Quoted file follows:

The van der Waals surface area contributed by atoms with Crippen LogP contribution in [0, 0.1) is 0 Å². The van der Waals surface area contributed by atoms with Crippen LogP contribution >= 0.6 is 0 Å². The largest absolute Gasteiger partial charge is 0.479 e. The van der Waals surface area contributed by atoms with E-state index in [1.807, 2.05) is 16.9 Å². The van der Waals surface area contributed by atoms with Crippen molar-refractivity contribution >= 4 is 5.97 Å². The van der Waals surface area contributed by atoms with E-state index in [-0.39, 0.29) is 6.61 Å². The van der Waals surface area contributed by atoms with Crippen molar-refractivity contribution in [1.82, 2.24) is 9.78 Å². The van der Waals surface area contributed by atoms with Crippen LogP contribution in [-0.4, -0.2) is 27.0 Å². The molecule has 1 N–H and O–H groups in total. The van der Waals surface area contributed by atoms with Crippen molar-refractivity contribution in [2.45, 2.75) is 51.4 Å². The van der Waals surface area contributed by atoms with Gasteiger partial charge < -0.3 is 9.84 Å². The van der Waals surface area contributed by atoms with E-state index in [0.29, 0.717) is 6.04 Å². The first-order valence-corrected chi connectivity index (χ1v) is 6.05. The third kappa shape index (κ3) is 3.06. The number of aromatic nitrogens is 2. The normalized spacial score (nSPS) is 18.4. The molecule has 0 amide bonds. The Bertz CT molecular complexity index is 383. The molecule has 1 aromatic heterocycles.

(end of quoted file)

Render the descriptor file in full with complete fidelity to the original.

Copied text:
The van der Waals surface area contributed by atoms with Crippen LogP contribution in [0, 0.1) is 0 Å². The van der Waals surface area contributed by atoms with Crippen LogP contribution >= 0.6 is 0 Å². The largest absolute Gasteiger partial charge is 0.479 e. The van der Waals surface area contributed by atoms with E-state index in [1.807, 2.05) is 16.9 Å². The van der Waals surface area contributed by atoms with Crippen molar-refractivity contribution >= 4 is 5.97 Å². The van der Waals surface area contributed by atoms with E-state index in [-0.39, 0.29) is 6.61 Å². The van der Waals surface area contributed by atoms with Crippen molar-refractivity contribution in [1.82, 2.24) is 9.78 Å². The van der Waals surface area contributed by atoms with Crippen LogP contribution in [-0.4, -0.2) is 27.0 Å². The molecule has 1 N–H and O–H groups in total. The van der Waals surface area contributed by atoms with Crippen molar-refractivity contribution in [2.45, 2.75) is 51.4 Å². The van der Waals surface area contributed by atoms with Gasteiger partial charge < -0.3 is 9.84 Å². The van der Waals surface area contributed by atoms with E-state index in [0.29, 0.717) is 6.04 Å². The first-order valence-corrected chi connectivity index (χ1v) is 6.05. The third kappa shape index (κ3) is 3.06. The number of aromatic nitrogens is 2. The normalized spacial score (nSPS) is 18.4. The molecule has 0 amide bonds. The Bertz CT molecular complexity index is 383. The molecule has 1 aromatic heterocycles.